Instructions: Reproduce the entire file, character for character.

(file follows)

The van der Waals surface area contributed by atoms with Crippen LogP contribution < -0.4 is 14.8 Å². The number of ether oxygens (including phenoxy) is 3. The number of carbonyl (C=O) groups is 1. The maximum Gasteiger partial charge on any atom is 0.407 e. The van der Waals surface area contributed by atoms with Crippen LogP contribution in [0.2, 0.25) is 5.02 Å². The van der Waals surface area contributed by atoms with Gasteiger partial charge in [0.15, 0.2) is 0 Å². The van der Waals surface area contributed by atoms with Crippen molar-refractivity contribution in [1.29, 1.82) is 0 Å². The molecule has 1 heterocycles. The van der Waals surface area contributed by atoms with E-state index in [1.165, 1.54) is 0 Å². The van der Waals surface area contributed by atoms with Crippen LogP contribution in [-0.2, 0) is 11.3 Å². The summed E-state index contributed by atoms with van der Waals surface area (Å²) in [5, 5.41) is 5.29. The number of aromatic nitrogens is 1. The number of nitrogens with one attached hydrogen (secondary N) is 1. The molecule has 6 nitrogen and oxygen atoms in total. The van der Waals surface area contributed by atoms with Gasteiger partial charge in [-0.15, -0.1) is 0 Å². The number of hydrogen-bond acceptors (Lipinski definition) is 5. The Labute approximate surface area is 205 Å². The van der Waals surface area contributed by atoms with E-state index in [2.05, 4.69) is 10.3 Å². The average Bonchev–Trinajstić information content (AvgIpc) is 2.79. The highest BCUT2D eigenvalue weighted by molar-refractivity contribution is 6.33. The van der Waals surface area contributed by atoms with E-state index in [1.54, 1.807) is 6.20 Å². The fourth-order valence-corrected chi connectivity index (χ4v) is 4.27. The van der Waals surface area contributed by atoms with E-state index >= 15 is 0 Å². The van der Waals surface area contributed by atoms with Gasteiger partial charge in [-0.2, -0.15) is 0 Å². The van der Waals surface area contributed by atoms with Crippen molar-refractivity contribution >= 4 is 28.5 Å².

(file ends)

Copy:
The van der Waals surface area contributed by atoms with Crippen LogP contribution < -0.4 is 14.8 Å². The number of ether oxygens (including phenoxy) is 3. The number of carbonyl (C=O) groups is 1. The maximum Gasteiger partial charge on any atom is 0.407 e. The van der Waals surface area contributed by atoms with Crippen LogP contribution in [0.2, 0.25) is 5.02 Å². The van der Waals surface area contributed by atoms with Gasteiger partial charge in [0.15, 0.2) is 0 Å². The van der Waals surface area contributed by atoms with Crippen molar-refractivity contribution in [1.29, 1.82) is 0 Å². The molecule has 1 heterocycles. The van der Waals surface area contributed by atoms with E-state index in [1.165, 1.54) is 0 Å². The van der Waals surface area contributed by atoms with Crippen LogP contribution in [-0.2, 0) is 11.3 Å². The summed E-state index contributed by atoms with van der Waals surface area (Å²) in [5, 5.41) is 5.29. The number of aromatic nitrogens is 1. The number of nitrogens with one attached hydrogen (secondary N) is 1. The molecule has 6 nitrogen and oxygen atoms in total. The van der Waals surface area contributed by atoms with Gasteiger partial charge in [-0.15, -0.1) is 0 Å². The number of hydrogen-bond acceptors (Lipinski definition) is 5. The Labute approximate surface area is 205 Å². The van der Waals surface area contributed by atoms with E-state index in [2.05, 4.69) is 10.3 Å². The average Bonchev–Trinajstić information content (AvgIpc) is 2.79. The highest BCUT2D eigenvalue weighted by molar-refractivity contribution is 6.33. The van der Waals surface area contributed by atoms with E-state index in [1.54, 1.807) is 6.20 Å². The fourth-order valence-corrected chi connectivity index (χ4v) is 4.27. The van der Waals surface area contributed by atoms with E-state index >= 15 is 0 Å². The van der Waals surface area contributed by atoms with Gasteiger partial charge in [-0.2, -0.15) is 0 Å². The van der Waals surface area contributed by atoms with Crippen molar-refractivity contribution >= 4 is 28.5 Å².